Balloon Juice’s own presidential aspirant, ¡Baud! 2016, reminded me of something I meant to FP yesterday: how red state Republicans have chosen to pay — hugely — for the privilege of denying their fellow Americans access to health care. Let me turn the mic over to Kevin Drum:
In 2015, according to a survey by the Kaiser Foundation, spending by states that refused to expand Medicaid grew by 6.9 percent. That’s pretty close to the historical average. However, spending by states that accepted Medicaid expansion grew by only 3.4 percent.
In other words, the states that have refused the expansion are cutting off their noses to spite their faces. They’re actually willing to shell out money just to demonstrate their implacable hatred of Obamacare. How much money? Well, the expansion-refusing states spent $61 billion of their own money on Medicaid in 2014. If that had grown at 3.4 percent instead of 6.9 percent, they would have saved about $2 billion this year.
Two billion eh? Pocket change! Take it away, Kevin:
The residents of every state pay taxes to fund Obamacare, whether they like it or not. Residents of the states that refuse to expand Medicaid [22 of them — map here] are paying about $50 billion in Obamacare taxes each year, and about $20 billion of that is for Medicaid expansion. Instead of flowing back into their states, this money is going straight to Washington DC, never to be seen again.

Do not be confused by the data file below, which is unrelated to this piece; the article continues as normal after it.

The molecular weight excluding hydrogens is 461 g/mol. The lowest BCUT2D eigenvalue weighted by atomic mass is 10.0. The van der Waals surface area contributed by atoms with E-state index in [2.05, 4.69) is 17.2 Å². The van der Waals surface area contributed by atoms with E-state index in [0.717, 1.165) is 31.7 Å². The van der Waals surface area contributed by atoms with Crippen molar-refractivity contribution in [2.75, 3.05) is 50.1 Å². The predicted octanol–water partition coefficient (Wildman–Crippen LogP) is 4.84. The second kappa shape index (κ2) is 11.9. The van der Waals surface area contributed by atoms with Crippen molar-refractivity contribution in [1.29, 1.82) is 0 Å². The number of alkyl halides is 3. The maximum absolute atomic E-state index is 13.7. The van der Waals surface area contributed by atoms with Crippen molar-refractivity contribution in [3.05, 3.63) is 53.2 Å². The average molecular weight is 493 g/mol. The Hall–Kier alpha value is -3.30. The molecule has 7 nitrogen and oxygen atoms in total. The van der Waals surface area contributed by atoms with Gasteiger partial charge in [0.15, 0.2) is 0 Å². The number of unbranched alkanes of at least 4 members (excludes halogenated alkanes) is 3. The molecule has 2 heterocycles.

So they’re willing to let $20 billion go down a black hole and pay $2 billion extra in order to prevent Obamacare from helping the needy.
Ladles and Jellyspoons! Your modern Republican party! Ready to fork over handsomely to make sure the wrong people suffer.
PS: Let me call out the could-be great state of Texas for vicious derp on a grand scale:
Statewide, Texas hospitals had to eat 5.5 billion dollars in uncompensated care last year. The reason is this – after the Affordable Care Act passed, the amount of money the federal government provides to hospitals for uncompensated care was significantly reduced. It’s cause and effect; if 9 out of 10 Americans have health insurance, the amount of uncompensated care hospitals have to provide goes down. But when the U.S. Supreme Court gave the individual states the option to opt out of part of the Affordable Care Act, then-Texas Governor Rick Perry could not opt out fast enough.
Vote, folks, as if your life depends on it. ’cause it very well may.
Image: Pieter Huys, A surgeon extracting the stone of folly, before 1584.